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Joe and Michelle have found their personal value through their time at Orange County Rescue Mission’s Village of Hope.
Products of their Environment
Joe had been addicted to meth for 23 years. He says, “Growing up in a bad neighborhood, I became a product of my environment. I tried to get clean on my own, but I would relapse.”
Michelle describes her childhood, growing up with her chronically homeless mom, as dark, unstable and unhappy. “She just couldn’t get it together,” Michelle says. As she got older, Michelle fell into a life of doing drugs, struggling to get clean, only to relapse again
Both of them felt powerless when their lives became a nightmarish cycle of drugs, alcohol, living in unhealthy situations and getting evicted, over and over again.
Then Joe and Michelle came to the Mission to try one more time to get to a better place in life. What they needed most was a safe place to start over. The first day when Joe, Michelle and their daughter Lucy arrived at the Village of Hope, they walked in their room and started to cry. “I haven’t cried for 23 years, but I cried the first week I got here,” Joe recalls.
Valued, growing and happy are the words Joe uses to describe their life now, a stark contrast to the darkness and hopelessness of their lives before. Both Michelle and Joe are learning self-worth and developing a sense of personal dignity through their volunteer work at the Mission. Michelle works in the accounting department and Joe is part of the maintenance crew at the Village of Hope.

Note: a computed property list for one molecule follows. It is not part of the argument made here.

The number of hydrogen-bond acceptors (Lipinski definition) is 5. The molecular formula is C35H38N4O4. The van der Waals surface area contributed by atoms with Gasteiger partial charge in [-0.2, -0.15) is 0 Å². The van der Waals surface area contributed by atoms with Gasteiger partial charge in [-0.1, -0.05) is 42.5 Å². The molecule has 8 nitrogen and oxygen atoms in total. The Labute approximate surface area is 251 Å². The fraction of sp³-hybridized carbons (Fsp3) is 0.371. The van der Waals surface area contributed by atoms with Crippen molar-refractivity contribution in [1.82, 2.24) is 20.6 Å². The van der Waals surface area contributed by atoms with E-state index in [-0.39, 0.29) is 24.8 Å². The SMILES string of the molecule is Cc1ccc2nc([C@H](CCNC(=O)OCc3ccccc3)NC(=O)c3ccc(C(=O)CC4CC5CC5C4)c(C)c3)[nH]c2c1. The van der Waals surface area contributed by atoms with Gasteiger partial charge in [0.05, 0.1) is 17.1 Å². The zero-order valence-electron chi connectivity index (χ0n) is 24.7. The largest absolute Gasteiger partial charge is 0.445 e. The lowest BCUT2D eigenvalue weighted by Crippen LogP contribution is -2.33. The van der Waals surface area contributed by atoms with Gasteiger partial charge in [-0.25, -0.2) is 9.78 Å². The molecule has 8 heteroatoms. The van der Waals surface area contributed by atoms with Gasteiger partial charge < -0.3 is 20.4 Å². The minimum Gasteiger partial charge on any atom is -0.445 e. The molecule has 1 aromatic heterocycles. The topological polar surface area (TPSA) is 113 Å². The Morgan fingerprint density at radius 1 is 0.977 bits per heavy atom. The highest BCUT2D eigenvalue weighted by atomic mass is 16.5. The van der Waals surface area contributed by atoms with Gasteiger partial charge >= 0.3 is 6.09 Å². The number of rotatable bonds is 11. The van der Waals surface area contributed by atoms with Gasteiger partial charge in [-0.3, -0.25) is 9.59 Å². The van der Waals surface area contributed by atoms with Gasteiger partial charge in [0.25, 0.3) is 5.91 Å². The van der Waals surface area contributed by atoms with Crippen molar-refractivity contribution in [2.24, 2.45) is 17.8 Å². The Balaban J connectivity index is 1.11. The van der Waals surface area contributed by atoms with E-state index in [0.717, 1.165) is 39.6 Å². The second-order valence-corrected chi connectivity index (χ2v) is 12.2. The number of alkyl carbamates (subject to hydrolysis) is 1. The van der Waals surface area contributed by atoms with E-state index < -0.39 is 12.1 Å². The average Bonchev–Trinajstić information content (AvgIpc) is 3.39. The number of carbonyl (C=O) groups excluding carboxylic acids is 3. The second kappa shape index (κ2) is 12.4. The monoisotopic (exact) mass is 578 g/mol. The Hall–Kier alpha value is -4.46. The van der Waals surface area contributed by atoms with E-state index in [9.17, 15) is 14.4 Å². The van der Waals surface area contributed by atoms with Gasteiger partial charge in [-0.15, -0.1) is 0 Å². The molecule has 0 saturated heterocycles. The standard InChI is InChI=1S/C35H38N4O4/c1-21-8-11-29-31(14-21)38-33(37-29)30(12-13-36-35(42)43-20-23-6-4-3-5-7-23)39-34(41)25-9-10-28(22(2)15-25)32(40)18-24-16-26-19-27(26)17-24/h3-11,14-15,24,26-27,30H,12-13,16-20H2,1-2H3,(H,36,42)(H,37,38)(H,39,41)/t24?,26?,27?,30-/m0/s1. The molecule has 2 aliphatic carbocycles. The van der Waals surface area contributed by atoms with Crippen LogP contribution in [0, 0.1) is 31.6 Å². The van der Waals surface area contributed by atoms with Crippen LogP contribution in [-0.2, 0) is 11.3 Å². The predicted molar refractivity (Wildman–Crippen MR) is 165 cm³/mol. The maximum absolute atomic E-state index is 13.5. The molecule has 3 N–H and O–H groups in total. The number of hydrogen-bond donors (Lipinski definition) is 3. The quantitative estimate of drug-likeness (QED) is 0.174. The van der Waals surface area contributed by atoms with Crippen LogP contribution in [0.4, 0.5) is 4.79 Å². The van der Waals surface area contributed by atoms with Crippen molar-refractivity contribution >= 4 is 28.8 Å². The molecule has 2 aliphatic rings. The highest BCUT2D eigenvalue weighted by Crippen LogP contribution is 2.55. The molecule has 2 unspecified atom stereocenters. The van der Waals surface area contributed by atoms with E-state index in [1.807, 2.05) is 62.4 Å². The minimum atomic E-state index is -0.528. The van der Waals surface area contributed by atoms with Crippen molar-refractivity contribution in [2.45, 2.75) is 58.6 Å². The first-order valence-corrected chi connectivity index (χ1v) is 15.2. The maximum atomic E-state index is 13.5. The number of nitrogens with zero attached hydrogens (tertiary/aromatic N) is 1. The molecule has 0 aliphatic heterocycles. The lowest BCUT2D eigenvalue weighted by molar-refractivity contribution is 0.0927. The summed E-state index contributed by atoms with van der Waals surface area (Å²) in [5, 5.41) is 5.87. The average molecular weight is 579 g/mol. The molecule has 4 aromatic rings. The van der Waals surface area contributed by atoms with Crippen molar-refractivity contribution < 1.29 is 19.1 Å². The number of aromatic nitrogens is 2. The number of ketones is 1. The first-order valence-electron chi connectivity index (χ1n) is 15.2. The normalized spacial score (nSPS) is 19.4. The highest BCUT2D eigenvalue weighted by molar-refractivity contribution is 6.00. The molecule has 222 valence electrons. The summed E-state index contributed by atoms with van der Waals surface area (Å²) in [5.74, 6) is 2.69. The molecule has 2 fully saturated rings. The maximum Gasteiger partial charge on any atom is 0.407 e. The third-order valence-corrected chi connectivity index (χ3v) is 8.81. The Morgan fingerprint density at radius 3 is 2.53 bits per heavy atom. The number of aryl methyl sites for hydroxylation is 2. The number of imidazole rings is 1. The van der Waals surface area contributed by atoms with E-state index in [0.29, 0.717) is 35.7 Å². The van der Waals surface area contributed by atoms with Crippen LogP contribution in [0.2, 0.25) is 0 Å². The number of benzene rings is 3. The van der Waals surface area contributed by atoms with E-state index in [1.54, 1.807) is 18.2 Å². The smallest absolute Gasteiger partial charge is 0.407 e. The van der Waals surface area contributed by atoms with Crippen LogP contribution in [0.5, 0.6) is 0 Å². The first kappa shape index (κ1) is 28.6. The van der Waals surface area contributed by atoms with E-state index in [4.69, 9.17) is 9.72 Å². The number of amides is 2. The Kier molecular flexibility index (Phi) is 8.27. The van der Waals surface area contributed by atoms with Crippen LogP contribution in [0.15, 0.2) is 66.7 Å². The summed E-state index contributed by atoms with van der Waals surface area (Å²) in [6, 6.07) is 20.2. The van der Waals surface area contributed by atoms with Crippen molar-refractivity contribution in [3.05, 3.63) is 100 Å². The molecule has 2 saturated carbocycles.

Their daughter is also thriving at the Village of Hope. “She goes to school, Concordia Learning Center, Girl Scouts and therapy. “She’s flourishing,” says Michelle.
Because Orange County Rescue Mission keeps families together, Joe, Michelle and Lucy are rebuilding their lives and their relationships with each other. Joe says his case manager has helped him grow and get through his problems, as well as making him a better husband and father to his daughter. “The biggest thing I’ve learned,” says Joe, “is to no longer be ashamed of the person I was.” “I’m a new creation in Christ,” says Michelle. “I am forgiving myself and being forgiven by Christ.”
Their time at the Mission has shown Joe and Michelle that they are valued and that they are worthy. And, that there are people who care. Through the help and support of the community and our donors, formerly homeless individuals are transforming their lives and finding their worth in Christ.
Thank you for playing an invaluable role in the restoration of families like Michelle, Joe, and Lucy.